The Nishiki is fitted with Dia-Compe cantilever brakes.  The brakes proved to be in near perfect adjustment, and proved also to be very effective stoppers, which is exactly what one would expect of a bicycle designed for touring purposes.  It was also nice to find that the hoods were still undamaged and supple to boot.

The wheels were spun and found to be true enough, however; once again, small adjustments were made to eliminate wobble.  Once trued, the braking action - in the stand - proved to be very good.

Everything else on the bicycle was torque tested (mostly by feel) to ensure that nothing was loose.  A lesson on loose stuff, learned the hard way on an early eighties Olmo Grand Prix, helped to incorporate a "check everything" policy into every bicycle test ride.  Every one!  Anyway...

Once everything was proved to be working as it was intended to, clean-up time was upon the project.  The wheels were pulled, and the chain was dropped from the front sprocket.  Both the steering stem and seat post were pulled, cleaned and prepared for assembly with a thin coat of grease on each.

The entire frame set and component group was damp rag cleaned of bulky debris, and then carefully waxed with a good quality cleaning wax.  Any oxidized alloy was polished, briefly, with a brass brush and plastic scouring pad, both of which will leave a nice patina to the original alloy surface.

Once cleaned, the serial and component numbers were considered, in an effort to determine the bicycle's vintage.  All component evidence would suggest that the Nishiki was born in 1984, and that determination was supported by the Nishiki's serial number, also suggesting the vintage to be 84, the same year the Big Brother was supposed to be doing his Orwinian thing.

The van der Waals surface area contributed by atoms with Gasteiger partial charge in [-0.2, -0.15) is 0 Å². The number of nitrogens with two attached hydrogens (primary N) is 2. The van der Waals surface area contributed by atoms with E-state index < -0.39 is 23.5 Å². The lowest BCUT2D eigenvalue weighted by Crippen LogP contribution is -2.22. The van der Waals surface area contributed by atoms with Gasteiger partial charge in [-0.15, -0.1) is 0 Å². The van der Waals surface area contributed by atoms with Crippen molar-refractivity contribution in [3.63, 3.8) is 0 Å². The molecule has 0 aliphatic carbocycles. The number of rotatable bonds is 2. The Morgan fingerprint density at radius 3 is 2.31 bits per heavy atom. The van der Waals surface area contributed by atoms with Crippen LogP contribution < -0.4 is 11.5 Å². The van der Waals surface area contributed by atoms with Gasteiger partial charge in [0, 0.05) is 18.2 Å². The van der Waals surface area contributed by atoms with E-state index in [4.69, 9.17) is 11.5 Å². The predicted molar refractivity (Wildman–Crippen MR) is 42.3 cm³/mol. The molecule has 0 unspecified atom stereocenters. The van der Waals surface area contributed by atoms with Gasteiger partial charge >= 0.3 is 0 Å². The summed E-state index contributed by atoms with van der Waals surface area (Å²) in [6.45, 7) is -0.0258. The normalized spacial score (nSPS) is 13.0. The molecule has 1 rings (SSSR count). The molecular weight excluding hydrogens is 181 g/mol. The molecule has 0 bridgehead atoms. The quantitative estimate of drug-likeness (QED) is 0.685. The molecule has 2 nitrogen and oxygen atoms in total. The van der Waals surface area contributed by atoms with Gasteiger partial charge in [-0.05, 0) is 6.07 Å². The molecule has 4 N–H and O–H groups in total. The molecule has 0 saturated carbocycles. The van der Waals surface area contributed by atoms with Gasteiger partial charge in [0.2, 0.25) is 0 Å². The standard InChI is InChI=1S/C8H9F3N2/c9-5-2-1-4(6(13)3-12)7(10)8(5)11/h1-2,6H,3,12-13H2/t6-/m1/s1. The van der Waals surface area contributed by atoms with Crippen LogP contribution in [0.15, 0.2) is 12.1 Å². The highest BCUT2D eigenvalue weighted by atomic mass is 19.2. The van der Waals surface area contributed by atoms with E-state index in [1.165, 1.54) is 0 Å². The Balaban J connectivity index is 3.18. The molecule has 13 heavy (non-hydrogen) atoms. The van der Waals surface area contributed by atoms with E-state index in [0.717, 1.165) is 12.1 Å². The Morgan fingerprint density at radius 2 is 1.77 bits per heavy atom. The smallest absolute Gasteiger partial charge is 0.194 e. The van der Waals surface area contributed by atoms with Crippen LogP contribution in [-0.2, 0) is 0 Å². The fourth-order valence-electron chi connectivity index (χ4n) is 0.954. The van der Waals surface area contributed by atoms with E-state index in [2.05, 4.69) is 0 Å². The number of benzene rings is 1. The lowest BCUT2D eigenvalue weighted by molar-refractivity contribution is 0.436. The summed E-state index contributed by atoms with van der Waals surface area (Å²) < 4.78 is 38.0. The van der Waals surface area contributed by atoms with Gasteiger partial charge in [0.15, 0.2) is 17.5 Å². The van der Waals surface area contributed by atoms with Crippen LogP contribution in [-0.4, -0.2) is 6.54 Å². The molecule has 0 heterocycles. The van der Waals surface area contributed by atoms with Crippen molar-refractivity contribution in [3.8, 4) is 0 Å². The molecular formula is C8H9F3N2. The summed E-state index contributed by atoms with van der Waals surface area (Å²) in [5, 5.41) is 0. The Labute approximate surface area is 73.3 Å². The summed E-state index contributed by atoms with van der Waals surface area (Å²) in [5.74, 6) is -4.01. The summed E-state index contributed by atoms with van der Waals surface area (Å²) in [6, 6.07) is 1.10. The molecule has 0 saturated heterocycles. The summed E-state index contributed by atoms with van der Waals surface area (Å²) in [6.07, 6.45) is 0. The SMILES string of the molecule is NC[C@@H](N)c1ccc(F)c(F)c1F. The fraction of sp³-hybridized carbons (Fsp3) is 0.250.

The tires were pressurized and found to hold air, however; they are old and using them will become the new owner's call.  Though some pretty dilapidated tires have proved to work just fine, old rubber can fail at the molecular level, and present blow out concerns when put to the riding test.

Test day proved to be cold, as it often is with the approach of Winter in Thunder Bay.  But the bicycle preformed as expected, tracking like it was on rails, shifting smoothly through all fifteen gears and stopping, not quite on a dime, but certainly a quarter.  Needless to say, the bicycle's small size would make offering any appraisal of ride quality both foolish and misleading.  However...

The saddle, a woman's style cross saddle, proved comfortable and would most likely continue to do so on longer hauls.  The controls were well placed, with brake levers that were both easy to reach and pull, however, smaller hands might be challenged with the style.

All in all, the Nishiki International is a very nice bicycle, presenting both appealing aesthetics and note worthy mechanical function.  One would be hard pressed to find a better touring bicycle, and this lovely old Nishiki International can even compete with more legendary vintage touring bicycles, such as the Miyata 1000 Gran Touring.